[WEB SECURITY] 2009 Top 25 Programming Errors

Steven M. Christey coley at linus.mitre.org
Thu Jan 15 13:21:31 EST 2009


Sorry to step in late, I wasn't subscribed to this list.

Arian, your passionate arguments and concerns are understood and well
appreciated, and (un)fortunately most of them anticipated.  I think we're
all striving toward the same goal of more secure software.

Backdrop: I'm the primary author of the Top 25 document as posted on the
CWE web site.  We worked closely with SANS, but we were the authors of the
document. SANS helped bring in other contributors, and without them, there
would be no USA Today, BBC, etc. attention paid to this.  While MITRE is a
not-for-profit company and SANS is for-profit, we have worked together on
these kinds of efforts for almost 10 years now.

I'm exceedingly pleased with all the attention this has gotten.  It
appears that a lot of consumers don't even know that programmer errors are
the root cause of so many incidents out there.

As Chris Eng pointed out, the descriptions were informal in order to
gather attention of developers, who were a primary target audience (and
based on delicious bookmarks and others, looks like they're hearing it).
This was not a rash decision; I was genuinely concerned whether this was
the right approach and asked the Top 25 group for their feedback on this,
and nearly all of the people who expressed an opinion were in favor.
There's obviously some backlash, but with such a diverse audience, that's
going to happen.

As Chris also pointed out, the CWE web site has more technical content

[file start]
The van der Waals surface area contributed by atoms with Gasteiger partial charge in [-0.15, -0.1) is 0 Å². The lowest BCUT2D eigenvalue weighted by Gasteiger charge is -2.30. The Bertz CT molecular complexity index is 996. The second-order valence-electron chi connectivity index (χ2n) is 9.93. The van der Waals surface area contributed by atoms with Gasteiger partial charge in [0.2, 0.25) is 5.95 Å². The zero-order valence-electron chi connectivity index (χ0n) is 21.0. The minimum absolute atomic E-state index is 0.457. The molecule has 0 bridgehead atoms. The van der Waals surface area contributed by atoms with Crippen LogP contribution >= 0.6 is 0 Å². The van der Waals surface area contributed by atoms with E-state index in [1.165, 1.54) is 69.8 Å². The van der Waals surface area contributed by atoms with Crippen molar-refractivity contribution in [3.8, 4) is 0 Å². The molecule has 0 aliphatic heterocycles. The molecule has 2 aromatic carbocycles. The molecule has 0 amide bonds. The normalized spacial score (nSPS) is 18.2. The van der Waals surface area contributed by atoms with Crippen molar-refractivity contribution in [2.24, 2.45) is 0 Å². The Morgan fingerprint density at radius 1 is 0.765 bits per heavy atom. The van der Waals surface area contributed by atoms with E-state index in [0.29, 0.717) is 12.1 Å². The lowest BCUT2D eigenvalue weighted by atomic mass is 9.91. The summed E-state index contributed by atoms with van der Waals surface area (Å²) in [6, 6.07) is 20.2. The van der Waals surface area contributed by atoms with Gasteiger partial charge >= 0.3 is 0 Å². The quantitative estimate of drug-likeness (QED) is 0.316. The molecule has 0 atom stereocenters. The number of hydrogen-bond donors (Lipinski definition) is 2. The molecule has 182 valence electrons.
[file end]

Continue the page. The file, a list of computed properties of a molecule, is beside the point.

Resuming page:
that may be more appropriate for programmers.  The linkage to "pure" CWE
is not sufficient on the current top 25 page, so we're working on that
piece.

I do think of the Top 25 as an awareness tool and as a huge stick for
customers to use to start asking for more secure software.  It looks like
developers are hearing about this.  It is also prompting them to speak out
about how the push to release overrides security - OK so it's only in the
blogosphere but there you go.

Maybe the message is too simplistic, but I don't think it's a coincidence
that Paul Kurtz, an author of the US National Strategy to Secure
Cyberspace, asked "What took you so long [to come up with this list]?"
He, and many others, probably view this kind of concrete effort as long
overdue from the security community.

Gary McGraw has also posted on the dangers of the Top 25.  And I think
that's perfectly fine.  The Top 25 gets our foot in the door for the REAL
change in language for procurement.

If you look at the text of the New York State procurement language at
http://www.sans.org/appseccontract/ you will quickly see that the Top 25
is one bullet.

By the way, the OWASP efforts for contract language are also very strong.
I suggest promoting these efforts *NOW* while people are still paying
attention.  (We should probably link to them from the Top 25 page,
actually...)

Maybe I'm wrong in taking such a long and optimistic view, but there you
go.

- Steve

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